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Apple Blocks Linux From Booting On New Hardware With T2 Security Chip

Sat, 11/10/2018 - 11:34
AmiMoJo writes: Apple's new-generation Macs come with a new so-called Apple T2 security chip that's supposed to provide a secure enclave co-processor responsible for powering a series of security features, including Touch ID. At the same time, this security chip enables the secure boot feature on Apple's computers, and by the looks of things, it's also responsible for a series of new restrictions that Linux users aren't going to like. The issue seems to be that Apple has included security certificates for its own and Microsoft's operating systems (to allow running Windows via Bootcamp), but not for the certificate that was provided for systems such as Linux. Disabling Secure Boot can overcome this, but also disables access to the machine's internal storage, making installation of Linux impossible.

US Military Publicly Dumps Russian Government Malware Online

Sat, 11/10/2018 - 05:00
An anonymous reader quotes a report from Motherboard: This week, U.S. Cyber Command (CYBERCOM), a part of the military tasked with hacking and cybersecurity focused missions, started publicly releasing unclassified samples of adversaries' malware it has discovered. CYBERCOM says the move is to improve information sharing among the cybersecurity community, but in some ways it could be seen as a signal to those who hack U.S. systems: we may release your tools to the wider world. On Friday, CYBERCOM uploaded multiple files to VirusTotal, a Google-owned search engine and repository for malware. Once uploaded, VirusTotal users can download the malware, see which anti-virus or cybersecurity products likely detect it, and see links to other pieces of malicious code. One of the two samples CYBERCOM distributed on Friday is marked as coming from APT28, a Russian government-linked hacking group, by several different cybersecurity firms, according to VirusTotal. Those include Kaspersky Lab, Symantec, and Crowdstrike, among others. APT28 is also known as Sofacy and Fancy Bear. The malware itself does not appear to still be active.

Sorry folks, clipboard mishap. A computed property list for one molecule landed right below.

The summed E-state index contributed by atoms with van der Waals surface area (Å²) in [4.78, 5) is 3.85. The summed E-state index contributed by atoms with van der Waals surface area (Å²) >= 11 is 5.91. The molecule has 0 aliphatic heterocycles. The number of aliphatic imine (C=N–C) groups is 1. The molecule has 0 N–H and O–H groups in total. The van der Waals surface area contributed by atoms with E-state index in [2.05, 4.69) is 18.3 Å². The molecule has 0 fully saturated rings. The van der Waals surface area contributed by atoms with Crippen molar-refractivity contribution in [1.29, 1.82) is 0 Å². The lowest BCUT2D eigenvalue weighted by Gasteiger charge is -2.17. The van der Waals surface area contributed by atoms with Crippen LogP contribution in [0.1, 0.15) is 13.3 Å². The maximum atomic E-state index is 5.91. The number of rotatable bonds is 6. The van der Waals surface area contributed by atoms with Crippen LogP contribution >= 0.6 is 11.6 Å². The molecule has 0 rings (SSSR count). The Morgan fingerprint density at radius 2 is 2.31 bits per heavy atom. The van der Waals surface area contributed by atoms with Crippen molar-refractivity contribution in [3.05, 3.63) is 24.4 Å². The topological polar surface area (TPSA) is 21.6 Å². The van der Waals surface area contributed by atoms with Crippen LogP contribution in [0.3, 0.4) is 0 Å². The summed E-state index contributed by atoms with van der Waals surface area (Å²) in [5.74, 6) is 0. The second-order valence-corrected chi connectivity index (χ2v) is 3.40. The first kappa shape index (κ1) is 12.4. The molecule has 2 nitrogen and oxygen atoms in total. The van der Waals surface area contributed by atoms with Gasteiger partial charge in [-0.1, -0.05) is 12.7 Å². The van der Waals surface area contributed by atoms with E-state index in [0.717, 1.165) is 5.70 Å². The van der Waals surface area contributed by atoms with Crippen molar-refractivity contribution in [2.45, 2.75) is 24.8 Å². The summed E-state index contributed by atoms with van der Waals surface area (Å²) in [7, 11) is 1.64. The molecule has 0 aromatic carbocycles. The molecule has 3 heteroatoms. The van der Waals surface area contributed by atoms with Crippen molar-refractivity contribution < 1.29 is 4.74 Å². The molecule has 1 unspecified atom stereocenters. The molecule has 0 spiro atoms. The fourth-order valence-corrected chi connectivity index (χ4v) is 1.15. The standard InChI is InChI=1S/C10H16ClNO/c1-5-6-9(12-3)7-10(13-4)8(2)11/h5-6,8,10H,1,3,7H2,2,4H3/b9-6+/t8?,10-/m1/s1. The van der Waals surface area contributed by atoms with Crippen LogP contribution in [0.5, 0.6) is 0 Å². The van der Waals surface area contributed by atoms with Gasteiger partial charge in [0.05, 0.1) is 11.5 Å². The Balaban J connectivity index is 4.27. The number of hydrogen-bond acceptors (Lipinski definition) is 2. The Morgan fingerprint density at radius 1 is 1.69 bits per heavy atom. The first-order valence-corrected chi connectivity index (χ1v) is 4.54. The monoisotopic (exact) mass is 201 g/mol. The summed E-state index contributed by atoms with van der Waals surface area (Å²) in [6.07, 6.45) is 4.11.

Mac Mini Teardown Reveals User-Upgradable RAM, But Soldered Down CPU and Storage

Fri, 11/09/2018 - 23:00
iFixit has released their teardown of the new Mac mini, providing a look inside the portable desktop computer. Some of the notable findings include user-upgradable RAM and soldered CPU and SSD. Mac Rumors reports: While the RAM in the previous-gen Mac mini from 2014 was soldered to the logic board, the new Mac mini has user-upgradeable RAM, as discovered earlier this week. As seen in older iMacs, the RAM is protected by a perforated shield that allows the memory modules to operate at a high frequency of 2666 MHz without interfering with other device functions, according to iFixit. To upgrade the RAM, the shield can be removed by unfastening four Torx screws. Other silicon on the logic board of this particular Mac mini includes the Apple T2 security chip, a 3.6GHz quad-core Intel Core i3 processor, Intel UHD Graphics 630, 128GB of flash storage from Toshiba, an Intel JHL7540 Thunderbolt 3 controller, and a Gigabit Ethernet controller from Broadcom. Despite the good news about the RAM, the CPU and SSD are soldered to the logic board, as are many ports, so this isn't a truly modular Mac mini. iFixit awarded the new Mac mini a repairability score of 6/10, with 10 being the easiest to repair, topping the latest MacBook Air, MacBook, MacBook Pro, iMac, and iMac Pro, and trailing only the 2013 Mac Pro.